Evernote has added a third tier to their subscription note taking service that fits comfortably between the free and premium options that existed before. The new option, called Evernote Plus, allows users to upload up to 1GB of notes monthly and unlocks offline access to notes on mobile devices, passcode lock, and a feature that lets you turn emails into notes. The new package will run you $2.99 a month or $24.99 per year.
A few days ago, we posted about a new Google+ feature called Collections expected to launch in early May. An update to the social network's app appeared earlier today, and while it probably won't produce any noticeable changes to the interface for most of us, it's packing everything Google needs to begin rolling out Collections to everybody. There are also some reports that a few people are already gaining access to Collections a little earlier than expected without being a part of the initial test group.
When Google Play services receives an update, there's almost always something interesting to discover. Many of our future experiences – good and bad – are shaped through the new features Google adds to this one framework. Google Play services 7.3 recently rolled out to users, and like previous versions, it contains some hints about new features and capabilities we can expect for the future. With this update, we've got signs of a built-in invitation system for apps, more forward progress on the long-rumored Nearby feature, and more.
After trying and failing to reinvent itself and move beyond the bad press, anonymous social networking app Secret is shutting down in the coming weeks. Co-founder David Byttow said in an announcement posted to Medium, "Secret does not represent the vision I had when starting the company." Rather than rethink what Secret is, they're walking away.
During this year's Microsoft I/O, excuse me, Microsoft Build Developer Conference, the Windows maker announced all sorts of new Office-related stuff across all kinds of platforms, Android included. Okay, there isn't much information on the Android front, but Microsoft did announce that it intends to bring add-in support to the Play Store's version of Word, Excel, and PowerPoint sometime later this year.
Unfortunately, the Android version won't come until Microsoft first gets everything working on the iPad.
Trendy and thrifty travelers have taken a real shine to sub-letting app Airbnb, and those of them with tablets have a good reason to celebrate today. Version 5.0 of the Android app introduces a new user interface specifically for tablets, and it's available in the Play Store now. The 5.0 update doesn't seem to be going out in batches, but if you're having trouble getting it, the APK is available for download on APK Mirror.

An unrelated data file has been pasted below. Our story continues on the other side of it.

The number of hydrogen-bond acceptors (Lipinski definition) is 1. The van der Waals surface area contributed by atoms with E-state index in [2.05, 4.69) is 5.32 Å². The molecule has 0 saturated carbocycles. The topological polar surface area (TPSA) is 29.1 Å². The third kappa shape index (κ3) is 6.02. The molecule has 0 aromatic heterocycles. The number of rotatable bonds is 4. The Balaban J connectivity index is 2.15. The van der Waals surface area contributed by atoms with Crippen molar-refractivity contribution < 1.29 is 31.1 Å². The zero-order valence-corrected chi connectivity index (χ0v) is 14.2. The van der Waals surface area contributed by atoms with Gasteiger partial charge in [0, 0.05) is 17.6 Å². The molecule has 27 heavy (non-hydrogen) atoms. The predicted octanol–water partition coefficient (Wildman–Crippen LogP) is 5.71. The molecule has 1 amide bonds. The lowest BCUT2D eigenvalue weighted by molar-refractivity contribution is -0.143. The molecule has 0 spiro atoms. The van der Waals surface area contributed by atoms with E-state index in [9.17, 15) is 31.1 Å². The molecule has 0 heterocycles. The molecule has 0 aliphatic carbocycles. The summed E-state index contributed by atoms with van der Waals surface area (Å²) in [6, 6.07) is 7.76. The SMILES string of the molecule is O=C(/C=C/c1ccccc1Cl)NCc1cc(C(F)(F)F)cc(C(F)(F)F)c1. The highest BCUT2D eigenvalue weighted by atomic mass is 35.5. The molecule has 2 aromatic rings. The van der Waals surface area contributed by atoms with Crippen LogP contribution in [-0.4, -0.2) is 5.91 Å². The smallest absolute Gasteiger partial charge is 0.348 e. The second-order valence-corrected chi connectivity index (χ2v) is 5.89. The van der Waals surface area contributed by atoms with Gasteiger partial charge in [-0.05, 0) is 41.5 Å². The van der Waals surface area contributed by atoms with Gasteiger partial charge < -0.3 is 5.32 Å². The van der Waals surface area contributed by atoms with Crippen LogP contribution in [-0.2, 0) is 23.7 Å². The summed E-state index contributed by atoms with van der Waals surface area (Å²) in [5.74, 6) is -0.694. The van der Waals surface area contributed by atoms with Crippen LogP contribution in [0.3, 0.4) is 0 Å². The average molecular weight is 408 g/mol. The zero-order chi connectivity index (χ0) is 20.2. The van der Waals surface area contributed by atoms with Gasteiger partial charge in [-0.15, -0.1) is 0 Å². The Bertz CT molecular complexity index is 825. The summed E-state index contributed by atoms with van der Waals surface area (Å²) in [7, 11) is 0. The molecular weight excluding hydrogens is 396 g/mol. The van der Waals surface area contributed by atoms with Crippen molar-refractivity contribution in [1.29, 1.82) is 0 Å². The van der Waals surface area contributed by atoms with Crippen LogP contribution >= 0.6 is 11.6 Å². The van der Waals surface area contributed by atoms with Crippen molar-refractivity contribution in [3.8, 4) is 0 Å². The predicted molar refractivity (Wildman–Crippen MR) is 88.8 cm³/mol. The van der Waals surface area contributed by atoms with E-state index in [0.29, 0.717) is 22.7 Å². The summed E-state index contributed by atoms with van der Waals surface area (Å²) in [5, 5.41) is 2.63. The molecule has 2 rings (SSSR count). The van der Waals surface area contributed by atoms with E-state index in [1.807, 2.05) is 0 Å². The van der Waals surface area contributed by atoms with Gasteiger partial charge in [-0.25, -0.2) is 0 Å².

Messenger is Google's basic alternative to Hangouts for sending SMS messages, and today it has received an update bringing along a widely-requested feature. No reason to tease you about it. Let's jump in.
Quick Reply is the ability to respond to a message without having to switch to the full app. Now when the notification comes in and you hit the reply button, you can tap out a response and go about your day.
If you haven't heard, there's an Android version of the popular desktop file manager Total Commander. It has been around for years, and through all of that time, it hasn't been a particularly pretty piece of software. Okay, it started out somewhat fine by Gingerbread standards, but successive versions of Android have not been nice to it. If you go to the Play Store right now, here's one of the screenshots you will see.
In the midst of update Wednesday, Google has just pushed a brand new version of Chrome to the Play Store - Chrome Dev.
For those unaware, Google's browser comes in four main channels - Stable, Beta, Dev, and Canary. As you descend the list, you get closer to the bleeding edge. So while you can see some of what's next in Chrome Beta, the Dev channel shows what Google is working on "right now," giving a peek into "whatever code [Google's] got."
The Play Store listing of course warns that any new functionality in the Dev version of Chrome may be "rough around the edges," but Google says this release will be updated "on roughly the same schedule as other platform Dev channels."
Google's long awaited carrier play was announced recently as Project Fi, an MVNO running on Sprint and T-Mobile that will begin as a Nexus 6 exclusive. The official Project Fi app is now live in the Play Store—not that it will do you a lot of good without an invite, which no one seems to have yet.